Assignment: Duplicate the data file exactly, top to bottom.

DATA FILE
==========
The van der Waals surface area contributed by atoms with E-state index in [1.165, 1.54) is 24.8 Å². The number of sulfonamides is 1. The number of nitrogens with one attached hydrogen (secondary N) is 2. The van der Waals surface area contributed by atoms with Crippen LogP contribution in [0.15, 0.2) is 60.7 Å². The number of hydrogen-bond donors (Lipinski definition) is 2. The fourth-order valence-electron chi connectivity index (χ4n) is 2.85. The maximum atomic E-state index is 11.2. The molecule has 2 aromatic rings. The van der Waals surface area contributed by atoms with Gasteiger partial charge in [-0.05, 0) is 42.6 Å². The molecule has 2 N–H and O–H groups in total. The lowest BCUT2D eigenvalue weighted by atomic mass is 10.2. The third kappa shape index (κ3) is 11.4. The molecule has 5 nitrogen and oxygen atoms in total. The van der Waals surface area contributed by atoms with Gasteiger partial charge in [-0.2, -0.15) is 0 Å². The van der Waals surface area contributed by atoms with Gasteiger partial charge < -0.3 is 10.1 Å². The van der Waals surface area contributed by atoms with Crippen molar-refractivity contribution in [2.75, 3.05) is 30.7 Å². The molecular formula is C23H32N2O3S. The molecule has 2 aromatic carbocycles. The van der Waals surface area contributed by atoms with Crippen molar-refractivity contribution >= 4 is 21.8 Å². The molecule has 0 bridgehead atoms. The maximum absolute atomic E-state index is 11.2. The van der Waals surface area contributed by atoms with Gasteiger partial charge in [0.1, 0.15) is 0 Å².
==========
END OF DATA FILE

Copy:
The van der Waals surface area contributed by atoms with E-state index in [1.165, 1.54) is 24.8 Å². The number of sulfonamides is 1. The number of nitrogens with one attached hydrogen (secondary N) is 2. The van der Waals surface area contributed by atoms with Crippen LogP contribution in [0.15, 0.2) is 60.7 Å². The number of hydrogen-bond donors (Lipinski definition) is 2. The fourth-order valence-electron chi connectivity index (χ4n) is 2.85. The maximum atomic E-state index is 11.2. The molecule has 2 aromatic rings. The van der Waals surface area contributed by atoms with Gasteiger partial charge in [-0.05, 0) is 42.6 Å². The molecule has 2 N–H and O–H groups in total. The lowest BCUT2D eigenvalue weighted by atomic mass is 10.2. The third kappa shape index (κ3) is 11.4. The molecule has 5 nitrogen and oxygen atoms in total. The van der Waals surface area contributed by atoms with Gasteiger partial charge in [-0.2, -0.15) is 0 Å². The van der Waals surface area contributed by atoms with Gasteiger partial charge < -0.3 is 10.1 Å². The van der Waals surface area contributed by atoms with Crippen molar-refractivity contribution in [2.75, 3.05) is 30.7 Å². The molecular formula is C23H32N2O3S. The molecule has 2 aromatic carbocycles. The van der Waals surface area contributed by atoms with Crippen molar-refractivity contribution >= 4 is 21.8 Å². The molecule has 0 bridgehead atoms. The maximum absolute atomic E-state index is 11.2. The van der Waals surface area contributed by atoms with Gasteiger partial charge in [0.1, 0.15) is 0 Å².